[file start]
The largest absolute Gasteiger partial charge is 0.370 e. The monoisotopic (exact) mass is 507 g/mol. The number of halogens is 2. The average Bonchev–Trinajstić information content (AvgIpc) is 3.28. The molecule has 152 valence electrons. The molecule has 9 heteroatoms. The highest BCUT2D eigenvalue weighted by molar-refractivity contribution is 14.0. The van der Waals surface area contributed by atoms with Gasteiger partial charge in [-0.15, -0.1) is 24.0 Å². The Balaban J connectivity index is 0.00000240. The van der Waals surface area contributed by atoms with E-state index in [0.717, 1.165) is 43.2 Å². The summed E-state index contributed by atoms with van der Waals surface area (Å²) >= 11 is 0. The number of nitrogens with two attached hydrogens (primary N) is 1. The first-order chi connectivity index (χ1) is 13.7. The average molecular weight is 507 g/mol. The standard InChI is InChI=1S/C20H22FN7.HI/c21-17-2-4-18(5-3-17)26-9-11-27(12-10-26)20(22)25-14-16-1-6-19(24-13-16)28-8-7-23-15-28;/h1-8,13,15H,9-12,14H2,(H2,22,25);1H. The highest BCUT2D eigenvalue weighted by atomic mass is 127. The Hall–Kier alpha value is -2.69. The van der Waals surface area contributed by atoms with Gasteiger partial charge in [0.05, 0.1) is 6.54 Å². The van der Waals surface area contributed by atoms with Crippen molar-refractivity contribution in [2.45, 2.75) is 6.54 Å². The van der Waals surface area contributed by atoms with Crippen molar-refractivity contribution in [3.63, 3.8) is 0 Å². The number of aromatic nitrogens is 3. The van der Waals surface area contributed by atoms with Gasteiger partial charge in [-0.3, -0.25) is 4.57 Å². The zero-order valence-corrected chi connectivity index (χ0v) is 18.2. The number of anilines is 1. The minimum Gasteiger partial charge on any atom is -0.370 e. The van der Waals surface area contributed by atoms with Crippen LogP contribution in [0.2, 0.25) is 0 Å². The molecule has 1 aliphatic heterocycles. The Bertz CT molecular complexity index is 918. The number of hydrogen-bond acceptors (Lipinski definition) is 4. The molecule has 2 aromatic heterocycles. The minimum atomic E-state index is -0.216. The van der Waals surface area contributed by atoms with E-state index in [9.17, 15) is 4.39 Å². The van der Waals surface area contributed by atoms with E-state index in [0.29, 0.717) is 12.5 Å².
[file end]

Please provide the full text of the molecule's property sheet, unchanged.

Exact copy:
The largest absolute Gasteiger partial charge is 0.370 e. The monoisotopic (exact) mass is 507 g/mol. The number of halogens is 2. The average Bonchev–Trinajstić information content (AvgIpc) is 3.28. The molecule has 152 valence electrons. The molecule has 9 heteroatoms. The highest BCUT2D eigenvalue weighted by molar-refractivity contribution is 14.0. The van der Waals surface area contributed by atoms with Gasteiger partial charge in [-0.15, -0.1) is 24.0 Å². The Balaban J connectivity index is 0.00000240. The van der Waals surface area contributed by atoms with E-state index in [0.717, 1.165) is 43.2 Å². The summed E-state index contributed by atoms with van der Waals surface area (Å²) >= 11 is 0. The number of nitrogens with two attached hydrogens (primary N) is 1. The first-order chi connectivity index (χ1) is 13.7. The average molecular weight is 507 g/mol. The standard InChI is InChI=1S/C20H22FN7.HI/c21-17-2-4-18(5-3-17)26-9-11-27(12-10-26)20(22)25-14-16-1-6-19(24-13-16)28-8-7-23-15-28;/h1-8,13,15H,9-12,14H2,(H2,22,25);1H. The highest BCUT2D eigenvalue weighted by atomic mass is 127. The Hall–Kier alpha value is -2.69. The van der Waals surface area contributed by atoms with Gasteiger partial charge in [0.05, 0.1) is 6.54 Å². The van der Waals surface area contributed by atoms with Crippen molar-refractivity contribution in [2.45, 2.75) is 6.54 Å². The van der Waals surface area contributed by atoms with Crippen molar-refractivity contribution in [3.63, 3.8) is 0 Å². The number of aromatic nitrogens is 3. The van der Waals surface area contributed by atoms with Gasteiger partial charge in [-0.3, -0.25) is 4.57 Å². The zero-order valence-corrected chi connectivity index (χ0v) is 18.2. The number of anilines is 1. The minimum Gasteiger partial charge on any atom is -0.370 e. The van der Waals surface area contributed by atoms with Crippen LogP contribution in [0.2, 0.25) is 0 Å². The molecule has 1 aliphatic heterocycles. The Bertz CT molecular complexity index is 918. The number of hydrogen-bond acceptors (Lipinski definition) is 4. The molecule has 2 aromatic heterocycles. The minimum atomic E-state index is -0.216. The van der Waals surface area contributed by atoms with E-state index in [9.17, 15) is 4.39 Å². The van der Waals surface area contributed by atoms with E-state index in [0.29, 0.717) is 12.5 Å².